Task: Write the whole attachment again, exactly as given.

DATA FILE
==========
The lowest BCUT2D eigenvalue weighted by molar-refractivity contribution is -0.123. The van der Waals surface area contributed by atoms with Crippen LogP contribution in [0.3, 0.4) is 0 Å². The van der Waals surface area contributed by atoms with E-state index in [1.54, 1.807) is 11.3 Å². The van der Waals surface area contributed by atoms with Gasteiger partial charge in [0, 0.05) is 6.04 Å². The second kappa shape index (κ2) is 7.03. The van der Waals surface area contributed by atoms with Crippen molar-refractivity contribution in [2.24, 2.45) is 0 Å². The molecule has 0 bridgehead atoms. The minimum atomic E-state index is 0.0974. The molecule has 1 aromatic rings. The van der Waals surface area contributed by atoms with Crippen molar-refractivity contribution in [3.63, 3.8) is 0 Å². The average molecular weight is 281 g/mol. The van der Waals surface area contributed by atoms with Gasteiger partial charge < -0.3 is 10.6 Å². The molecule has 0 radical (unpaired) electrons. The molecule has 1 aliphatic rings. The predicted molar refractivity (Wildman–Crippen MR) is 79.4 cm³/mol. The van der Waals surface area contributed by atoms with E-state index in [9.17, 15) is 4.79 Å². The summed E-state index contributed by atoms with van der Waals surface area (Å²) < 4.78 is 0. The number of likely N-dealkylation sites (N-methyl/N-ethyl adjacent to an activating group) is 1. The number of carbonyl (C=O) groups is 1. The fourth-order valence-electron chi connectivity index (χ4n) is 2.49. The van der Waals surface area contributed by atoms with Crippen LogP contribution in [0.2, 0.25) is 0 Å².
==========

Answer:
The lowest BCUT2D eigenvalue weighted by molar-refractivity contribution is -0.123. The van der Waals surface area contributed by atoms with Crippen LogP contribution in [0.3, 0.4) is 0 Å². The van der Waals surface area contributed by atoms with E-state index in [1.54, 1.807) is 11.3 Å². The van der Waals surface area contributed by atoms with Gasteiger partial charge in [0, 0.05) is 6.04 Å². The second kappa shape index (κ2) is 7.03. The van der Waals surface area contributed by atoms with Crippen molar-refractivity contribution in [2.24, 2.45) is 0 Å². The molecule has 0 bridgehead atoms. The minimum atomic E-state index is 0.0974. The molecule has 1 aromatic rings. The van der Waals surface area contributed by atoms with Crippen molar-refractivity contribution in [3.63, 3.8) is 0 Å². The average molecular weight is 281 g/mol. The van der Waals surface area contributed by atoms with Gasteiger partial charge < -0.3 is 10.6 Å². The molecule has 0 radical (unpaired) electrons. The molecule has 1 aliphatic rings. The predicted molar refractivity (Wildman–Crippen MR) is 79.4 cm³/mol. The van der Waals surface area contributed by atoms with E-state index in [9.17, 15) is 4.79 Å². The summed E-state index contributed by atoms with van der Waals surface area (Å²) < 4.78 is 0. The number of likely N-dealkylation sites (N-methyl/N-ethyl adjacent to an activating group) is 1. The number of carbonyl (C=O) groups is 1. The fourth-order valence-electron chi connectivity index (χ4n) is 2.49. The van der Waals surface area contributed by atoms with Crippen LogP contribution in [0.2, 0.25) is 0 Å².